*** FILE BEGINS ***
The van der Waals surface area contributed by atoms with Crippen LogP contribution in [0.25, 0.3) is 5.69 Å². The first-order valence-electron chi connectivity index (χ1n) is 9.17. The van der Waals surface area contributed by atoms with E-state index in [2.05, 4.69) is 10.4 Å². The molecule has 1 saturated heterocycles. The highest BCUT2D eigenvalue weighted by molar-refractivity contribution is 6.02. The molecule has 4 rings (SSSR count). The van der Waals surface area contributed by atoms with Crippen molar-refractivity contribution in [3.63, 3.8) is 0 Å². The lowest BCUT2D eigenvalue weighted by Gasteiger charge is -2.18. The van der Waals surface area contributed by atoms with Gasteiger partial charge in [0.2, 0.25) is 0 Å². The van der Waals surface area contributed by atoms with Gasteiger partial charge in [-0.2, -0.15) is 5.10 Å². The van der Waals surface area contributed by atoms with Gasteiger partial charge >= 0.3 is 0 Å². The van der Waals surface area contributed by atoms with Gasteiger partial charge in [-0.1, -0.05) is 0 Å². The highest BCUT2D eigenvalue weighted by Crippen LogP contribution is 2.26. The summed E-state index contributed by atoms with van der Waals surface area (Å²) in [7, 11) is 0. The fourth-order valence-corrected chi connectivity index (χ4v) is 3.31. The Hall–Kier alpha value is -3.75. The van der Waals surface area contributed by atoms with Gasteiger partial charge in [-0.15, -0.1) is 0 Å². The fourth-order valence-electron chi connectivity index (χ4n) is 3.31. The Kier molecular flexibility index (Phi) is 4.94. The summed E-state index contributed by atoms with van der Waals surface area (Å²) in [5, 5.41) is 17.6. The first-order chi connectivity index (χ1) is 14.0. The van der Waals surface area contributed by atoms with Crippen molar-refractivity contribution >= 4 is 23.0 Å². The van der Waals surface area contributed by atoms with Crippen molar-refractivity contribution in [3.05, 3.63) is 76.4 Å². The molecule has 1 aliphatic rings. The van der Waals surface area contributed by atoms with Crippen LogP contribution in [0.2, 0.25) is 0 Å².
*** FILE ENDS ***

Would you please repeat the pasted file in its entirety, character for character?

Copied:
The van der Waals surface area contributed by atoms with Crippen LogP contribution in [0.25, 0.3) is 5.69 Å². The first-order valence-electron chi connectivity index (χ1n) is 9.17. The van der Waals surface area contributed by atoms with E-state index in [2.05, 4.69) is 10.4 Å². The molecule has 1 saturated heterocycles. The highest BCUT2D eigenvalue weighted by molar-refractivity contribution is 6.02. The molecule has 4 rings (SSSR count). The van der Waals surface area contributed by atoms with Crippen molar-refractivity contribution in [3.63, 3.8) is 0 Å². The lowest BCUT2D eigenvalue weighted by Gasteiger charge is -2.18. The van der Waals surface area contributed by atoms with Gasteiger partial charge in [0.2, 0.25) is 0 Å². The van der Waals surface area contributed by atoms with Gasteiger partial charge in [-0.2, -0.15) is 5.10 Å². The van der Waals surface area contributed by atoms with Gasteiger partial charge >= 0.3 is 0 Å². The van der Waals surface area contributed by atoms with Gasteiger partial charge in [-0.1, -0.05) is 0 Å². The highest BCUT2D eigenvalue weighted by Crippen LogP contribution is 2.26. The summed E-state index contributed by atoms with van der Waals surface area (Å²) in [7, 11) is 0. The fourth-order valence-corrected chi connectivity index (χ4v) is 3.31. The Hall–Kier alpha value is -3.75. The van der Waals surface area contributed by atoms with Gasteiger partial charge in [-0.15, -0.1) is 0 Å². The fourth-order valence-electron chi connectivity index (χ4n) is 3.31. The Kier molecular flexibility index (Phi) is 4.94. The summed E-state index contributed by atoms with van der Waals surface area (Å²) in [5, 5.41) is 17.6. The first-order chi connectivity index (χ1) is 14.0. The van der Waals surface area contributed by atoms with Crippen molar-refractivity contribution >= 4 is 23.0 Å². The van der Waals surface area contributed by atoms with Crippen molar-refractivity contribution in [3.05, 3.63) is 76.4 Å². The molecule has 1 aliphatic rings. The van der Waals surface area contributed by atoms with Crippen LogP contribution in [0.2, 0.25) is 0 Å².